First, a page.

From patrolling the streets to saving us from explosives: the dogs on Hong Kong Police's Dog Unit are as brave as they are adorable


Police dogs aren’t just incredibly adorable and smart – they also play an important role in keeping our city safe

Nicola Chan |

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Police dog Kinchi with handler Tse Yuk-ming during an interview at the Police Dog Unit Headquarters and Training School in Sandy Ridge.

Dogs and puppies’ endearing loyalty has earned them the nickname “man’s best friend”. But while family dogs and pets get plenty of love, it’s possible that we overlook the courageous guards of our city – police dogs.

On February 1, Young Post spoke to the Police Dog Unit (PDU) chief inspector Lee Cheuk-wai about the different types of police dogs, and of course, said hello to the puppies getting ready to join the force.

Hong Kong currently has a total of 201 police dogs, of which 130 are on duty. With 21 canine cops retiring in 2019, the PDU bred about 20 Belgian Malinois Dogs and Labrador Retrievers late last year. Some of these pups will become the future of the canine police force.

Lee explained that there are three main types of police dogs – patrollers, drug sniffers, and explosive seekers.

“Patrol dogs ought to be in good physical shape, courageous, and unafraid of crowds to assist and protect police,” he said. “These characteristics are commonly found in Belgian Malinois Dogs, German Shepherds, Rottweilers and Dobermans.”

He added that more than half of the police dogs in the PDU are patrol dogs, including

60 Belgium Malinois dogs, 40 German shepherds, and a few rottweilers and dobermans.

Police dogs responsible for searching for dangerous drugs and explosives, however, should show the qualities of a hunter, as well as possess a good sense of smell.

Belgian Malinois pups are enjoying some downtime with their trainer.
Photo: K.Y. Cheng/SCMP

“Labrador retrievers and springer spaniels are usually good fits for finding explosives because they are small and fast,” Lee said.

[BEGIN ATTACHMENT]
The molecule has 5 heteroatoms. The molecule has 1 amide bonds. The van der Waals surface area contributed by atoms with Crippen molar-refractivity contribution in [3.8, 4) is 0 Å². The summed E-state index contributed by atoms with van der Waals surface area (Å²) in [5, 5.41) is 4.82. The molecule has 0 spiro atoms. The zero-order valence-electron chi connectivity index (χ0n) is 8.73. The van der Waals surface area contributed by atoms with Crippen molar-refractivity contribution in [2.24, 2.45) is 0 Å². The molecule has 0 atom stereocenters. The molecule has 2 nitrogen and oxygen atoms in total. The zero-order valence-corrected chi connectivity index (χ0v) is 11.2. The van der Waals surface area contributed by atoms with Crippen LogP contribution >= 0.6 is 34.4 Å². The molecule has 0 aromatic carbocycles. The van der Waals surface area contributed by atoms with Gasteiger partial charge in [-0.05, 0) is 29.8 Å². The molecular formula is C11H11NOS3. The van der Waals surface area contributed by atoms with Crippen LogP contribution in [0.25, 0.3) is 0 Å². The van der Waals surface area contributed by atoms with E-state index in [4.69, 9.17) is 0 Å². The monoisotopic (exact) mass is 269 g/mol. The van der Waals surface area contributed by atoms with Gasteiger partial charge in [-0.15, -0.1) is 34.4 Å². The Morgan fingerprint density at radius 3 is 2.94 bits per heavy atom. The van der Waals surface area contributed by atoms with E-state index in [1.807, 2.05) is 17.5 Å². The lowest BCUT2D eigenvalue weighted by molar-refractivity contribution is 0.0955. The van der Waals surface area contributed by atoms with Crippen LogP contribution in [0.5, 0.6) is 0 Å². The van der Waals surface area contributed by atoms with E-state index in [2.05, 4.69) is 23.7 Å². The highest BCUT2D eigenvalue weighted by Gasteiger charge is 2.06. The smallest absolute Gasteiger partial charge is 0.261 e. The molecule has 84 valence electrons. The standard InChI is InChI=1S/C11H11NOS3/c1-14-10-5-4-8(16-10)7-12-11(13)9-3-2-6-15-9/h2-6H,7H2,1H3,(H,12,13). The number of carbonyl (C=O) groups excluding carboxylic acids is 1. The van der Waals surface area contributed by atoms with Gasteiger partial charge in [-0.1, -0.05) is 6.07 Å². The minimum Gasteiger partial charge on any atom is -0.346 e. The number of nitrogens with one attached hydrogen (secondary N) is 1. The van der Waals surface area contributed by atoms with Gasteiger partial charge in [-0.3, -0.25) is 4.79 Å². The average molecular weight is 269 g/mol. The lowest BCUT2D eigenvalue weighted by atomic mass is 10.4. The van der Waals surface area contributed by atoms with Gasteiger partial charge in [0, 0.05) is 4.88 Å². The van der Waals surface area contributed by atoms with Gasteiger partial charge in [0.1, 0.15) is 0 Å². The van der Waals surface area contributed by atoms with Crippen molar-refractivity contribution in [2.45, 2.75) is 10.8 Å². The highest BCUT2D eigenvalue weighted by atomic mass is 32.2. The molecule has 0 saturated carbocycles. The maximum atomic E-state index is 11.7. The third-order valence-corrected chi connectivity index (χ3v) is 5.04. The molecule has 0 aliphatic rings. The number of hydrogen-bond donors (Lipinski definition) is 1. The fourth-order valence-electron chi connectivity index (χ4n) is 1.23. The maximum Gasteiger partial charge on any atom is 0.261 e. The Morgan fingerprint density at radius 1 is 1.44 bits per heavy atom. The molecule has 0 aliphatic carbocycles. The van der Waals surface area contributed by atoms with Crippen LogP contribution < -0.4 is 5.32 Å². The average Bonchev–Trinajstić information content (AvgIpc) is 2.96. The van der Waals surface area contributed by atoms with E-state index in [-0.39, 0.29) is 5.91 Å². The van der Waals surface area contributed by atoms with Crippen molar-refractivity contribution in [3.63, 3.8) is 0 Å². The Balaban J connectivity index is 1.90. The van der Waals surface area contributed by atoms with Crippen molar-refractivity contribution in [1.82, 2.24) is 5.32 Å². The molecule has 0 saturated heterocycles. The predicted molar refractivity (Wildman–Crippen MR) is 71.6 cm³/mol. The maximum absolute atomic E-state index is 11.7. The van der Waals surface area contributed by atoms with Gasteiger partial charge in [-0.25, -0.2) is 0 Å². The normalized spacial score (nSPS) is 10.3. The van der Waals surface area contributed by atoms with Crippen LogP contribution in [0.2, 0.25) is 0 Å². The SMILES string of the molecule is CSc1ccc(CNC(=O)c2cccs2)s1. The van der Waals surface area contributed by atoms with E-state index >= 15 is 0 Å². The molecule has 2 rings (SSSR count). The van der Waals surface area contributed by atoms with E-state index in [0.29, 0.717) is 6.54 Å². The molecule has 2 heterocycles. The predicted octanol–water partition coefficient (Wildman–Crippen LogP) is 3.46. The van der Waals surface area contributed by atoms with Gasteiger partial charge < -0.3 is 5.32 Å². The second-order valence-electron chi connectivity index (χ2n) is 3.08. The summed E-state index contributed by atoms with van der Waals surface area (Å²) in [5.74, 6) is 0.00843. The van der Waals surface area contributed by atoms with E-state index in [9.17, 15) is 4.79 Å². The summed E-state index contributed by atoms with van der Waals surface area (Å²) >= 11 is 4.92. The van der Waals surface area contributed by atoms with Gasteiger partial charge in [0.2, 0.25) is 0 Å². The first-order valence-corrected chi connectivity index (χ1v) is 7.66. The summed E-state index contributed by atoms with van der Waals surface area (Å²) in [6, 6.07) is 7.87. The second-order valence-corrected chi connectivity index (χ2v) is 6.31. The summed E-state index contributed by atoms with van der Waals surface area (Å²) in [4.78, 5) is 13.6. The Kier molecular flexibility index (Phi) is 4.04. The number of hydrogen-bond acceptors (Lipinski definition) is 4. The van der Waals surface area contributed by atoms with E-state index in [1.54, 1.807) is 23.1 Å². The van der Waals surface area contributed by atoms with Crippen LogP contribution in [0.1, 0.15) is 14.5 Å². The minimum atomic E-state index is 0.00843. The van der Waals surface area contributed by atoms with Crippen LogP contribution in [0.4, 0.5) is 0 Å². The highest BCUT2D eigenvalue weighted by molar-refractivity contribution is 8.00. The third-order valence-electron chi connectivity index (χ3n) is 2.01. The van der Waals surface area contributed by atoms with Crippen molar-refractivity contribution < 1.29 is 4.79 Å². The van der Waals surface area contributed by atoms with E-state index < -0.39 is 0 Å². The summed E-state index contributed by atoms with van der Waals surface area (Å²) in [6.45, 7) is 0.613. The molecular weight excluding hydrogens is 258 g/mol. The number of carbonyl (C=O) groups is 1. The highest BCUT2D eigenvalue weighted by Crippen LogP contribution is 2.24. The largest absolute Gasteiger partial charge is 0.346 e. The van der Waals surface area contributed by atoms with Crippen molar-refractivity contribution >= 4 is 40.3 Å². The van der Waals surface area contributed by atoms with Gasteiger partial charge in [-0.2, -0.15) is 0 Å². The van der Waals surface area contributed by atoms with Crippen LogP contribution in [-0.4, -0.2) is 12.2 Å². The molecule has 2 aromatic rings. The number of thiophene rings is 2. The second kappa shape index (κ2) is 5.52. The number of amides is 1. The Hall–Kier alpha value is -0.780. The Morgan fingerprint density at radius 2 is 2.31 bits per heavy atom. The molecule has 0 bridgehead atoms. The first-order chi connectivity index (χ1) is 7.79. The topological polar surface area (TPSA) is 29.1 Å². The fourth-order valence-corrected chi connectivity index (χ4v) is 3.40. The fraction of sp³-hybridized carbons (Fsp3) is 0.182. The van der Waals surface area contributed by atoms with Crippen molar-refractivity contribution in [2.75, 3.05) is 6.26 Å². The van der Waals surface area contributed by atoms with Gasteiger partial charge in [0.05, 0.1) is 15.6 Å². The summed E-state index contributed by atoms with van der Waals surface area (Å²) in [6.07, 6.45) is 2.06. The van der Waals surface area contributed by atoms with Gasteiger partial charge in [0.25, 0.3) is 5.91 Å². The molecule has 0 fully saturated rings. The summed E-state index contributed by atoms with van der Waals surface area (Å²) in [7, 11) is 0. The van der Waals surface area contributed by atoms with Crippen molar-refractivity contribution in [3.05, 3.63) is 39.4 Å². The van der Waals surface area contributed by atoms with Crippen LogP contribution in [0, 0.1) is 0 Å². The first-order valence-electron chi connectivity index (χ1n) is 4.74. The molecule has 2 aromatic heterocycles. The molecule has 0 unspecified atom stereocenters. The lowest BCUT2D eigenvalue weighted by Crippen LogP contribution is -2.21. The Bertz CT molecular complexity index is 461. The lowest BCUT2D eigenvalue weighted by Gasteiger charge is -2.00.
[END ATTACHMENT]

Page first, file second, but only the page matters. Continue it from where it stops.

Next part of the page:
“This is important as explosives must be spotted and cleared as quickly as possible to ensure public safety.”

He added that new pups entering the force need to begin their training at a young age – typically two years old or younger. The PDU selects dogs from the Society for the Prevention of Cruelty to Animals (Hong Kong) and Agriculture, Fisheries and Conservation Department, and also buy dogs from Holland, Belgium, and Australia, and accept dogs from citizens, too.

“Candidates go through a series of activities and games, during which our coaches look for attributes such as being energetic, extroverted, and playful,” Lee said.

It takes 15 weeks to train patrol dogs, 12 for drug dogs, and eight for explosives dogs. Once the pups have mastered the necessary skills, it’s up to the dog handlers to ensure they maintain their performance.

Two professional dog handlers shared their experiences working with the pups at the event, and gave some delightful demonstrations.

“If we ever have difficulties with our dogs, the coaches at the PDU always help correct our mistakes, or even help modify our training methods to make things easier,” explained patrol dog instructor Tse Yuk-ming, who has been working with his German shepherd, Kimchi, for three years.

Explosive-search dog handler Eva Tsung Wai-ling, who works with Springer Spaniels performing preventive searches of high-risk flights, said the most important part of training is building an emotional connection with the dog.

“To them, searching [for explosives] is no different than playing,” said Tsung, who is the first female dog handler in Hong Kong.

“If my dog does something wrong, I don’t get mad at her, because if she’s not happy, I’m not happy, and it will be very hard for us to do our jobs.”

Edited by Ben Young